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Soup Kitchen exemplifies corporal work of mercy

By RENEE WEBB, Globe senior reporter
(Email Renee)

Feeding the hungry.

It’s a corporal work of mercy and something that’s done six days a week in Sioux City at The Soup Kitchen.

Father Mike Erpelding, pastor at St. Boniface and St. Joseph Parishes, said the kitchen serves the evening meal Monday through Friday and a noon meal on Saturday.

“It’s steady. It’s always available,” he said.

The Soup Kitchen is governed by a board of directors with oversight by the Diocese of Sioux City. The books are cared for out of St. Boniface Church that were set up in the articles of incorporation.

The Catholic community in Sioux City has played a big role in feeding the hungry.

“It has its roots in St. Joseph Parish,” noted Father Erpelding. “And even further back, there was a Catholic Worker House that was run by the Sisters of St. Francis of Dubuque.”

After it came under the auspices of St. Boniface, he pointed out that then-pastor Father Don Ries, set it up as an ecumenical group.

Father Erpelding said the board’s president, Gordy Lebowich, always says no one in this town will go hungry.

“No one is turned away. There is never a charge,” he said. “Anybody who wanted to eat can go there. The only thing that will keep you out is if you are disruptive or intoxicated.”

Three paid part-time workers run the kitchen with the help of numerous volunteers.

Evelyn Marsh, manager of the kitchen, noted the facility could not run without volunteers. Marsh does most of the food prep Monday through Friday and Deacon Joe Twidwell of Dakota Dunes, S.D. heads up the effort on Saturdays.

She thinks she will retire in two years. She’ll be 80 then. But Marsh has thought about retiring before and it hasn’t happened because she doesn’t know what she would do with herself.

“I was going to retire at 70 and then at 75, now it’s 80,” she said. “I just think I would be depressed and sad if I wasn’t here. This is my social life.”

Shirley Nichols, a parishioner at St. Boniface, has been volunteering about four times a year for several years.

She said the group from St. Boniface is one of many groups who volunteer on a regular basis.

“When you have a good life, you need to give back,” said Nichols.

In addition to the volunteers, Father Erpelding said there are many individuals and businesses who make donations – food and monetary – that allow The Soup Kitchen to operate.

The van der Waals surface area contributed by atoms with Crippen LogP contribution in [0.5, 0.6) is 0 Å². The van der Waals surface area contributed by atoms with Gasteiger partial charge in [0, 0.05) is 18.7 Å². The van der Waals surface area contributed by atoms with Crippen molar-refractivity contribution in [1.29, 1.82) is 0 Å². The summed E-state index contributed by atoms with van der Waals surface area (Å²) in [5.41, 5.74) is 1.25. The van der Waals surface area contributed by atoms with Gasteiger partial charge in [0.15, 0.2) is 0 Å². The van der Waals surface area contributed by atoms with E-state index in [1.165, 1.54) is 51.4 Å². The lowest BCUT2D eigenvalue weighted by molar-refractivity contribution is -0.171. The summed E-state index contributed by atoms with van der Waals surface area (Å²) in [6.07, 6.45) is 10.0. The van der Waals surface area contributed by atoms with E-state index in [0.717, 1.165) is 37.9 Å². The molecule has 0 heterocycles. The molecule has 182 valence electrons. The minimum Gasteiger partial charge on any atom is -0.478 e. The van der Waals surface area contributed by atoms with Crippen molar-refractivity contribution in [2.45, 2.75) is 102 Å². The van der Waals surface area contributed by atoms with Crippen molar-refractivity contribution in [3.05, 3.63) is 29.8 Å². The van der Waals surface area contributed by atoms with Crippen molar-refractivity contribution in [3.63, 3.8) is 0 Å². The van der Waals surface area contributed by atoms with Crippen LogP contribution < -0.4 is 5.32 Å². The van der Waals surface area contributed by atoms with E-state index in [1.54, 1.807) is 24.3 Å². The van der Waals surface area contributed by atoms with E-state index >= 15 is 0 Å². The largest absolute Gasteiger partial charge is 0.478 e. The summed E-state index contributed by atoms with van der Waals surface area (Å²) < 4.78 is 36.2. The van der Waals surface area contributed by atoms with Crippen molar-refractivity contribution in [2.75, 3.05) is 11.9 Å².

“A few years ago a generous donor, D.A. Davis, purchased a building and remodeled it for our needs at his cost in honor of his parents when we lost our lease from the Salvation Army,” he said. “We are very grateful for his generous gift.”

After witnessing the generosity of many, Nichols added that the people “are able to eat very well.”

While acquiring food is not really a problem, Father Erpelding said the agency must have a letter writing campaign and rely on the generosity of the people in the community to supply the needs like upkeep of the building, utilities and to pay the three part-time workers. He acknowledged that all of the Sioux City parishes take up a collection for The Soup Kitchen. Donations of food and money are accepted at all times of the year.

Marsh said during Lent, St. Michael Parish in Sioux City donates their leftover salads and desserts from their fish dinners.

Monetary donations may be sent to: The Soup Kitchen of Siouxland, c/o St. Boniface Church, 703 W. 5th St., Sioux City, IA 51103. The organization is a 501(c)3.

“For anyone who wants to help the poor, this is very straight forward because the people who come here are poor,” said Father Erpelding. “They are in need and we provide what they need. There is very little bureaucracy and very little administrative costs.”

Marsh said at the first part of the month about 50 eat daily at The Soup Kitchen, but by the end of the month when the money and food stamps are running out, there may be 90 to 100 daily.

While it serves mainly men, there are women and children. Marsh explained there are not as many families during the school year, as the children eat meals at school and then they go to Boys or Girls Club and receive snacks.

The Soup Kitchen, Marsh said, provides more than just food.

“It offers friendship, socializing, somewhere to get out of the cold or heat,” she said. “There are some sad cases – they are lonesome. Sometimes when they come for the first time they are quiet and bashful but if you make them feel welcome, they come out of it.”

They get big crowds for Thanksgiving and Christmas meals. The Soup Kitchen’s Christmas meal this year will be Dec. 18. A group from St. Mary’s in Remsen helps out every year.

Father Erpelding tries to eat there once a week to be one with the people and get to know his neighbors. Many of those who eat at the soup kitchen live in the area of St. Boniface.

“Jesus says that no one is to go hungry,” Father Erpelding said. “If your brother or sister is hungry, you are to feed them and we take that to heart. This is a mission that we can be involved in and we can also walk hand-in-hand with our Jewish, Protestant, Muslim, Orthodox and non-believer friends. They are all welcome to eat there and all welcome to help us.”


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